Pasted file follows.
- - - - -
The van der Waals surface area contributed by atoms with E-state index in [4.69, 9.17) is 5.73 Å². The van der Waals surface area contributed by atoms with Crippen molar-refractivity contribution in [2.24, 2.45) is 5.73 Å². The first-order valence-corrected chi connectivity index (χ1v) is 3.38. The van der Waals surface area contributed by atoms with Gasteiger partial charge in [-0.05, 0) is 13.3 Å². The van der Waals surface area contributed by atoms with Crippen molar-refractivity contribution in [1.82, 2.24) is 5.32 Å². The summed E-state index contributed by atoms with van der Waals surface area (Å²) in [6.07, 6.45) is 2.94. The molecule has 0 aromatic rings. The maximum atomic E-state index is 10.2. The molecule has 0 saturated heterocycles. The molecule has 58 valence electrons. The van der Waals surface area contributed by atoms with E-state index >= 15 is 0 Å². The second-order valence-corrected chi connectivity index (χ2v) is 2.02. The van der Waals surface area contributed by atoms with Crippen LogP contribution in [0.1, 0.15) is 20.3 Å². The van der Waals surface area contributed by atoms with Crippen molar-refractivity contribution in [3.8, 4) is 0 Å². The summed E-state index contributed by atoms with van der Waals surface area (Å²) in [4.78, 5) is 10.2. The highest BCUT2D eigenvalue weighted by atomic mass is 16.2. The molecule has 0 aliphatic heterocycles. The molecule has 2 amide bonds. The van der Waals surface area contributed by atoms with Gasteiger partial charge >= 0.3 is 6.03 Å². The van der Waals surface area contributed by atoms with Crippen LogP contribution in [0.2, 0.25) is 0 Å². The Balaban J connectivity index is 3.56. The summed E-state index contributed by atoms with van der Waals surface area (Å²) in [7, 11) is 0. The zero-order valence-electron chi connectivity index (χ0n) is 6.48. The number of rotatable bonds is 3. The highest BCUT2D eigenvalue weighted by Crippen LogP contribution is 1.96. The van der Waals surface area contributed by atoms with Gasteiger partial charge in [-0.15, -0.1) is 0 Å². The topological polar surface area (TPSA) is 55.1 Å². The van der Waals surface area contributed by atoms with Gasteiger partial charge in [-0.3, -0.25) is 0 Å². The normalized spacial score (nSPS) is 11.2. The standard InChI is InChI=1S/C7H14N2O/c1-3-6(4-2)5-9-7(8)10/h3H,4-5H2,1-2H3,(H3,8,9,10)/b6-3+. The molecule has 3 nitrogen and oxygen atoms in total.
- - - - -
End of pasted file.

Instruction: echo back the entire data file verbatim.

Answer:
The van der Waals surface area contributed by atoms with E-state index in [4.69, 9.17) is 5.73 Å². The van der Waals surface area contributed by atoms with Crippen molar-refractivity contribution in [2.24, 2.45) is 5.73 Å². The first-order valence-corrected chi connectivity index (χ1v) is 3.38. The van der Waals surface area contributed by atoms with Gasteiger partial charge in [-0.05, 0) is 13.3 Å². The van der Waals surface area contributed by atoms with Crippen molar-refractivity contribution in [1.82, 2.24) is 5.32 Å². The summed E-state index contributed by atoms with van der Waals surface area (Å²) in [6.07, 6.45) is 2.94. The molecule has 0 aromatic rings. The maximum atomic E-state index is 10.2. The molecule has 0 saturated heterocycles. The molecule has 58 valence electrons. The van der Waals surface area contributed by atoms with E-state index >= 15 is 0 Å². The second-order valence-corrected chi connectivity index (χ2v) is 2.02. The van der Waals surface area contributed by atoms with Crippen LogP contribution in [0.1, 0.15) is 20.3 Å². The van der Waals surface area contributed by atoms with Crippen molar-refractivity contribution in [3.8, 4) is 0 Å². The summed E-state index contributed by atoms with van der Waals surface area (Å²) in [4.78, 5) is 10.2. The highest BCUT2D eigenvalue weighted by atomic mass is 16.2. The molecule has 0 aliphatic heterocycles. The molecule has 2 amide bonds. The van der Waals surface area contributed by atoms with Gasteiger partial charge >= 0.3 is 6.03 Å². The van der Waals surface area contributed by atoms with Crippen LogP contribution in [0.2, 0.25) is 0 Å². The Balaban J connectivity index is 3.56. The summed E-state index contributed by atoms with van der Waals surface area (Å²) in [7, 11) is 0. The zero-order valence-electron chi connectivity index (χ0n) is 6.48. The number of rotatable bonds is 3. The highest BCUT2D eigenvalue weighted by Crippen LogP contribution is 1.96. The van der Waals surface area contributed by atoms with Gasteiger partial charge in [-0.15, -0.1) is 0 Å². The topological polar surface area (TPSA) is 55.1 Å². The van der Waals surface area contributed by atoms with Gasteiger partial charge in [-0.3, -0.25) is 0 Å². The normalized spacial score (nSPS) is 11.2. The standard InChI is InChI=1S/C7H14N2O/c1-3-6(4-2)5-9-7(8)10/h3H,4-5H2,1-2H3,(H3,8,9,10)/b6-3+. The molecule has 3 nitrogen and oxygen atoms in total.